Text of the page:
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CARICOM representatives show solidarity with Dominica’s Prime Minister following passionate UN speech


Posted in: Press Releases | 23 September 2017 | 120

    Maria dominica un
    Maria dominica un

    Representatives of CARICOM Member States and the CARICOM Secretariat were among the many delegates who expressed sympathy with Dominica’s Prime Minister Roosevelt Skerrit following his stirring speech to the UN General Assembly on Saturday.  The Prime Minister’s address came just a few days after Category 5 Hurricane Maria devastated his island, causing at least 15 deaths and widespread damage to houses and infrastructure.

    Mr Skerrit in his address said:

    Mr. President,

    We dug graves today in Dominica!

    We buried loved ones yesterday and I am sure that as I return home tomorrow, we shall discover additional fatalities, as a consequence of this encounter.

    Our homes are flattened!
    Our buildings roofless!

    Our water pipes smashed…and road infrastructure destroyed!

    Our hospital is without power!…and schools have disappeared beneath the rubble.

    Our crops are uprooted.

    Where there was green there is now only dust and dirt!

    The desolation is beyond imagination.
    Mr. President, fellow leaders – The stars have fallen…..!

    Eden is broken!!

    The nation of Dominica has come here to declare an international humanitarian emergency. One that is centred in Dominica but also encompasses many of our neighbours including our sister isle, Antigua which had to evacuate its citizens from Barbuda.

    Read fill address: 

    UNGA 72ND SESSION STATEMENT.

    Secretary General to the United Nations- H.E. Antonio Guterres,

    President of the General Assembly- H.E. Miroslav Lajcak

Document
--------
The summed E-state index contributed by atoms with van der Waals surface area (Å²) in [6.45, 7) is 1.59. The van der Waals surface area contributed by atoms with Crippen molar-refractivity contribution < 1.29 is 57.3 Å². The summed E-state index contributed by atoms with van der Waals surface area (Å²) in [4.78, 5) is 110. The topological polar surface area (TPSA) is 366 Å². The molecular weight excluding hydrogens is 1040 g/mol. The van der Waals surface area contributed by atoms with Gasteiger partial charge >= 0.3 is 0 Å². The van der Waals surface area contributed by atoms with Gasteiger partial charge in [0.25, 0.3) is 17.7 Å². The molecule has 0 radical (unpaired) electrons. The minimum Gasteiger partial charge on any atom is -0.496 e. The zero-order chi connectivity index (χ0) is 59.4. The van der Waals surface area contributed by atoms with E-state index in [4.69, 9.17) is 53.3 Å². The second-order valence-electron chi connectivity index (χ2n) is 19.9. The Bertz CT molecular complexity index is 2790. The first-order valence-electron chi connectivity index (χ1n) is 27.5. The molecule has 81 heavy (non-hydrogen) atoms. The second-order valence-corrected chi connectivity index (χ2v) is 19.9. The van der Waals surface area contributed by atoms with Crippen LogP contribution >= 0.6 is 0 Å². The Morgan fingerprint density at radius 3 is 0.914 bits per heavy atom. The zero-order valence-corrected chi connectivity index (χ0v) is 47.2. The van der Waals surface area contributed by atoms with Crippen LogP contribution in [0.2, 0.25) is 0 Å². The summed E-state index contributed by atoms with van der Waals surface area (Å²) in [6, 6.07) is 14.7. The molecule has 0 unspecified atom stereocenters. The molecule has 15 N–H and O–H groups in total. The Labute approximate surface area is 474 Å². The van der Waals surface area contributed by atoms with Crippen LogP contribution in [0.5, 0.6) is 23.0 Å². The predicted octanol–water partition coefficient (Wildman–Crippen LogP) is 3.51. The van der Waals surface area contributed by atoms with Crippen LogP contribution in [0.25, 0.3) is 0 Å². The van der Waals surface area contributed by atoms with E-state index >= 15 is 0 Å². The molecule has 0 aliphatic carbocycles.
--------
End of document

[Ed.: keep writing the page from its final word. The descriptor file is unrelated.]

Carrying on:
Distinguished Heads of Delegations,

    Excellencies,

    Ladies and Gentlemen:

    Mr. President;

    I come to you straight from the front line of the war on climate change.

    With physical and emotional difficulty I have left my bleeding nation to be with you here today because these are the moments for which the United Nations exists!

    It is why we collectively have always respected and hold dear the values of this institution!

    We congratulate you Mr. President on your appointment and wish you well in upholding the ideals of humanity’s greatest invention!

    And in keeping with this institution’s regard for fraternity we take this opportunity to express our condolences to our brothers and sisters in Antigua and Barbuda, Anguilla, Cuba, St. Maarten, St. Thomas, the British Virgin Islands, the Turks and Caicos islands, Puerto Rico and the Dominican Republic and also to those who have suffered losses in our host country, the United States – in Texas and Florida.

    And to our brothers and sisters in Mexico we stand in prayerful solidarity after the catastrophic earthquake this past week.

    Mr. President warmer air and sea temperatures have permanently altered the climate between the tropics of Cancer and Capricorn.

    Heat is the fuel that takes ordinary storms – storms we could normally master in our sleep – and supercharges them into a devastating force.

    In the past we would prepare for one heavy storm a year.

    Now, thousands of storms form on a breeze in the mid-Atlantic and line up to pound us with maximum force and fury.

    Before this century no other generation had seen more than one category 5 hurricane in their lifetime.

    In this century, this has happened twice…and notably it has happened in the space of just two weeks.

    And may I add Mr. President, that we are only mid-way into this year’s hurricane season.

    In the case of Dominica, it has been only 2 years since we lost lives and endured substantial physical and infrastructural damage from the ravages of the floods and mud slides of Tropical Storm Erika.

    Mr. President to deny climate change is to procrastinate while the earth sinks; it is to deny a truth we have just lived!